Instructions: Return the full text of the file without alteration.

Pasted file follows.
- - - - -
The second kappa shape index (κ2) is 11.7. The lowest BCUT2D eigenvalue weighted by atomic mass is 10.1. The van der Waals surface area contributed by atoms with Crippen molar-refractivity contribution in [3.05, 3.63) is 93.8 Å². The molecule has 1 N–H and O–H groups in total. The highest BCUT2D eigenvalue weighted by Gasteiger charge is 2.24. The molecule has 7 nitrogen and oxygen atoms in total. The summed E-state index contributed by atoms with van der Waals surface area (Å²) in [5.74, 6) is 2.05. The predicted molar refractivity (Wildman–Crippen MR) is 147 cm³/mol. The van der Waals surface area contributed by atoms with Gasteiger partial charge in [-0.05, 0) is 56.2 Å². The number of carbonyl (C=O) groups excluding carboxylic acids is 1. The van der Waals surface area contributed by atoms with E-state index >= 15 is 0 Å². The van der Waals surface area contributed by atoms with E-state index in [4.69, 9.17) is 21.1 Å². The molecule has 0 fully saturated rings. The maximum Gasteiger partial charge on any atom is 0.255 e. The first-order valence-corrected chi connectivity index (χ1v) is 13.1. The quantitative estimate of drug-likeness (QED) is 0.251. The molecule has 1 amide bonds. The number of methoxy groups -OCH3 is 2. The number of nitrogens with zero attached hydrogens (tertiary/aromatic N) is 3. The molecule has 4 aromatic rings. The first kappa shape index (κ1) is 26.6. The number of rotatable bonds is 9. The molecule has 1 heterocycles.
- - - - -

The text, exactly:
The second kappa shape index (κ2) is 11.7. The lowest BCUT2D eigenvalue weighted by atomic mass is 10.1. The van der Waals surface area contributed by atoms with Crippen molar-refractivity contribution in [3.05, 3.63) is 93.8 Å². The molecule has 1 N–H and O–H groups in total. The highest BCUT2D eigenvalue weighted by Gasteiger charge is 2.24. The molecule has 7 nitrogen and oxygen atoms in total. The summed E-state index contributed by atoms with van der Waals surface area (Å²) in [5.74, 6) is 2.05. The predicted molar refractivity (Wildman–Crippen MR) is 147 cm³/mol. The van der Waals surface area contributed by atoms with Gasteiger partial charge in [-0.05, 0) is 56.2 Å². The number of carbonyl (C=O) groups excluding carboxylic acids is 1. The van der Waals surface area contributed by atoms with E-state index >= 15 is 0 Å². The van der Waals surface area contributed by atoms with E-state index in [4.69, 9.17) is 21.1 Å². The molecule has 0 fully saturated rings. The maximum Gasteiger partial charge on any atom is 0.255 e. The first-order valence-corrected chi connectivity index (χ1v) is 13.1. The quantitative estimate of drug-likeness (QED) is 0.251. The molecule has 1 amide bonds. The number of methoxy groups -OCH3 is 2. The number of nitrogens with zero attached hydrogens (tertiary/aromatic N) is 3. The molecule has 4 aromatic rings. The first kappa shape index (κ1) is 26.6. The number of rotatable bonds is 9. The molecule has 1 heterocycles.